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10 pages in length. Perhaps not grandiose in the way one might expect such a tremendous influence to be historically recorded, the immense impact Etruscans had upon the development of Rome was nonetheless critically important to the empire's overall advancement. From art to architecture, ritual to religion, politics to culture and language to gladiatorial pursuits, one might readily argue how Etruscans had a more significant impact upon Rome's formation than most any other society. Bibliography lists 13 sources.
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was nonetheless critically important to the empires overall advancement. From art to architecture, ritual to religion, politics to culture and language to gladiatorial pursuits, one might readily argue how
Etruscans had a more significant impact upon Romes formation than most any other society. II. POLITICS AND HUMANITIES The extent to which Etruscans immensely impacted the development of Rome
is both grand and far-reaching. The political and religious underpinnings Etruscans influenced served to completely alter the manner by which government was approached, leaning now toward a decidedly less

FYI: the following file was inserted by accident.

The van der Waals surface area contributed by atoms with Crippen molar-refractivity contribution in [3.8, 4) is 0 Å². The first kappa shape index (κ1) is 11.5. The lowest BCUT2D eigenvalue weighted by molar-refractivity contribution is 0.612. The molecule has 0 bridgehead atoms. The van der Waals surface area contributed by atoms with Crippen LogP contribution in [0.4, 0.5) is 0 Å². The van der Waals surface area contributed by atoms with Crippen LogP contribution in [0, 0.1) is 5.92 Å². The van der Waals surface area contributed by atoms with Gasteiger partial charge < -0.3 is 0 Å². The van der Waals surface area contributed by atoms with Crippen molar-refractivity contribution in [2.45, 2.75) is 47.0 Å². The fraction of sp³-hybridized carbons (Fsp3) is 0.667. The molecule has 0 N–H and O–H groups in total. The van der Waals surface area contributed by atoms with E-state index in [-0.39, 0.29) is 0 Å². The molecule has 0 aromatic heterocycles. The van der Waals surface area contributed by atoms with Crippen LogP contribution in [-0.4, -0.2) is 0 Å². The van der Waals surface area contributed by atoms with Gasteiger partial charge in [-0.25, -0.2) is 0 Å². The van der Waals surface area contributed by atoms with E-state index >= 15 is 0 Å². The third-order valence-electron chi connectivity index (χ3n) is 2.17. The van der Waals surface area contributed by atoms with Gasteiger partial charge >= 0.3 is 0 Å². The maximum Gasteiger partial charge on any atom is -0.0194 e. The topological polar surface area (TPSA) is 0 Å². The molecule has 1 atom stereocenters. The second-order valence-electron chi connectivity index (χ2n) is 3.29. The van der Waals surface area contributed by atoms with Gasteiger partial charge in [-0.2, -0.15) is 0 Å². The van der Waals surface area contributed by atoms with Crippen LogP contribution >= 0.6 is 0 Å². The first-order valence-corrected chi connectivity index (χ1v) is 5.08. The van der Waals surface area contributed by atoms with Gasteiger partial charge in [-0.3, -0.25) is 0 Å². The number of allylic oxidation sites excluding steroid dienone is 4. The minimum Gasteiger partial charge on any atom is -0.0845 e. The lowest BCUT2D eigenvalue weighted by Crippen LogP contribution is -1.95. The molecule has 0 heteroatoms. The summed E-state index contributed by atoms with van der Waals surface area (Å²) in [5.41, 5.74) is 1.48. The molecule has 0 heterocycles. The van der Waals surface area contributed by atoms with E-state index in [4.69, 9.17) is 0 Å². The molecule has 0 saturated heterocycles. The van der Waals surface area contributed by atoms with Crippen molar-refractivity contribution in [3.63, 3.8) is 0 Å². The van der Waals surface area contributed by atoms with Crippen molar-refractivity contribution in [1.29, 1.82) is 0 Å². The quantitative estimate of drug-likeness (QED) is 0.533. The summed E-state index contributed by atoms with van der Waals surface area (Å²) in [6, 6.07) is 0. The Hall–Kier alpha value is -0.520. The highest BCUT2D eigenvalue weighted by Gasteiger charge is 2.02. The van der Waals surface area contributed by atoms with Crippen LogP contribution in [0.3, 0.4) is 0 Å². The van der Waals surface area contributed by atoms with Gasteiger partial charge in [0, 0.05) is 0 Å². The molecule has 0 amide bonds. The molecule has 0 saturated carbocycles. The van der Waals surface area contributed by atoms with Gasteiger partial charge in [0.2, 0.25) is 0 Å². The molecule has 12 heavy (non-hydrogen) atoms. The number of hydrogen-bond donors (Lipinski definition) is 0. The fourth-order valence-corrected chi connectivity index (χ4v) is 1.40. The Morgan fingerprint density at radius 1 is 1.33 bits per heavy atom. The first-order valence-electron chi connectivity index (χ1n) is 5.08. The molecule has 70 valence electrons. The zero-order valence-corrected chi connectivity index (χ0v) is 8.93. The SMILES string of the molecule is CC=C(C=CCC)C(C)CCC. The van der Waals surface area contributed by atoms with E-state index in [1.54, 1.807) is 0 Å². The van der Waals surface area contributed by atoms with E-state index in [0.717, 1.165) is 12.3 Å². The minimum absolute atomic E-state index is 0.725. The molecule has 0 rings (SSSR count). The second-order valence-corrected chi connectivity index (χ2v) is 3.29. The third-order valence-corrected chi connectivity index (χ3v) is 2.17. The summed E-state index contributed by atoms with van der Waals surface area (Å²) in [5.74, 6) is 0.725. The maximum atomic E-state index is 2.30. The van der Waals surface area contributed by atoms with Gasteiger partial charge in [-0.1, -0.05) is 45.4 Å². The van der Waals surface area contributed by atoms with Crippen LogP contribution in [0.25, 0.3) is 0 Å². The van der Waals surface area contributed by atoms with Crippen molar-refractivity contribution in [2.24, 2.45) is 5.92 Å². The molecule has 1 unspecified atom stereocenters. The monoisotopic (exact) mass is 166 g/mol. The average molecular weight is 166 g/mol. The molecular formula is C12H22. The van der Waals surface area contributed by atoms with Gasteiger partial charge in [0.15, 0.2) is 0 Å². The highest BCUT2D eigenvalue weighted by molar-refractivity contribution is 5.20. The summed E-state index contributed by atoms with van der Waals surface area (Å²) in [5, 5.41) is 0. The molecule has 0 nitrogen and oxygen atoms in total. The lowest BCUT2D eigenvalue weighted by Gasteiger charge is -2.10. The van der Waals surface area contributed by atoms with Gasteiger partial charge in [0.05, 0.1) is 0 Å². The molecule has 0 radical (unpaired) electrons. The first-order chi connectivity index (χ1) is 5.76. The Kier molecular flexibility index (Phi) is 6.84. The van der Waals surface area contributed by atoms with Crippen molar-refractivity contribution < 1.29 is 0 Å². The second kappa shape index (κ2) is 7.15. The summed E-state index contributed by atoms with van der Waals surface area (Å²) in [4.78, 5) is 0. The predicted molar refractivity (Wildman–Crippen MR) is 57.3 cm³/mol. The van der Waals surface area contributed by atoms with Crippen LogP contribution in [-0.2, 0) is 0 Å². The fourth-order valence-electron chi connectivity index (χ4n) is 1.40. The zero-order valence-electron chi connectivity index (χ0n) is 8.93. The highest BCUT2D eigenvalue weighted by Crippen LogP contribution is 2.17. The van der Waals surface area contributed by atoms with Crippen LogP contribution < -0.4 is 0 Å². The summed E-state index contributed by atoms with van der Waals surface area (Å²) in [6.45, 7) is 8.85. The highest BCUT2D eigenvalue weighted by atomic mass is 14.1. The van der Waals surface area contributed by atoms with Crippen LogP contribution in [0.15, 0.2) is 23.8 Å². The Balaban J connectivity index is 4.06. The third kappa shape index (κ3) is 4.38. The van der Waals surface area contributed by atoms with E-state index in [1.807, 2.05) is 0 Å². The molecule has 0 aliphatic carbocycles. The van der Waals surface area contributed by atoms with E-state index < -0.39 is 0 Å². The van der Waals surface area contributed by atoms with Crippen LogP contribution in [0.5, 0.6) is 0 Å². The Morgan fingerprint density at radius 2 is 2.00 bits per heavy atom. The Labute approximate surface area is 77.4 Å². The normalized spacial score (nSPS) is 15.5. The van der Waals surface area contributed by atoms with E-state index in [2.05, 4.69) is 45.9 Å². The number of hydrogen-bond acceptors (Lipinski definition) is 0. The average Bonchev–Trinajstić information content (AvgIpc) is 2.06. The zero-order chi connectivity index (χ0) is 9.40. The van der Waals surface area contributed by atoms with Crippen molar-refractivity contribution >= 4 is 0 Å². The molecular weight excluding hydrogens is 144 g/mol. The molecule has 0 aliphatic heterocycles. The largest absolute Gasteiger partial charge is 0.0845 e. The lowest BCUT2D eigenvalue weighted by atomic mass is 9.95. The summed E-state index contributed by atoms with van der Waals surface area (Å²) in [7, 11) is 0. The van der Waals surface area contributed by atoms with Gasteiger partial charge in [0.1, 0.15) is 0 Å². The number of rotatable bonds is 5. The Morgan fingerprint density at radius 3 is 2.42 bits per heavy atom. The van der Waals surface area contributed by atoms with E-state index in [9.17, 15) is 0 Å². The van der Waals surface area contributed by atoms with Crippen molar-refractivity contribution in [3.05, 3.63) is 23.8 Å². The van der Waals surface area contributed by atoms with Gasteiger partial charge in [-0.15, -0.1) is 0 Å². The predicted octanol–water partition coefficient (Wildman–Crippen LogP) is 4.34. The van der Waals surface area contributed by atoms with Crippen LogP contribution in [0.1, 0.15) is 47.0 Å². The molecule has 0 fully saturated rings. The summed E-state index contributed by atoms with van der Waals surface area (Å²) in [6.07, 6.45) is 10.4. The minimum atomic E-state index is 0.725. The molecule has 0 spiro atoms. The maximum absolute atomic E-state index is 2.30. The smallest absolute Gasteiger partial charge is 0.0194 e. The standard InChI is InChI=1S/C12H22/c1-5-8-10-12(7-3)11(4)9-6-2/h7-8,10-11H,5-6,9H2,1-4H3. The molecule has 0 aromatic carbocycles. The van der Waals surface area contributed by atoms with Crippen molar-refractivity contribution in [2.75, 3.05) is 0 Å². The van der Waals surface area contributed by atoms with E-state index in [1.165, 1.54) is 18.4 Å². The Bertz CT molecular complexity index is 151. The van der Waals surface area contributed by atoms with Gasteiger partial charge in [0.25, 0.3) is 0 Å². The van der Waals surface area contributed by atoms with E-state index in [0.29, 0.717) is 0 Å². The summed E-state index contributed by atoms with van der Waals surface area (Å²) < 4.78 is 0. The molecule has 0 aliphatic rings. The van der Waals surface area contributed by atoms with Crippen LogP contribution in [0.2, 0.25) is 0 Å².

monarchial rule that lead to a republic. Additionally, the Etruscan presence throughout the seventh and sixth centuries BCE boasted quite an influence over the central Italian peninsula with regard
to economic, military and cultural impact (Imber, no date). Structural impact of Etruscan presence was felt in relation to Romes assemblage of villages that had "coalesced into a single society"
(Imber, no date), inspiring change so as to reflect a division into twenty-one tribes that served as the dual function of collecting taxes and establishing a military presence. In
short, Etruscan religion, mythology, language, ritual and ceremony "had a profound influence on subsequent Roman culture" (Imber, no date). Further influence of the
Etruscans compelled the Romans to impart stringent legal enforcement upon the various cultures that lived within the growing empire. Having a "profound influence" (Anonymous, no date) upon the way
in which people lived their lives, Roman law proposed to "govern all with equal justice" (Anonymous, no date). The Twelve Tables represent Romes first code of law, which called
for equality and tolerance for all; however, as time progressed and the empire grew, the law metamorphosed to reflect more current customs and Stoic teachings. This change is credited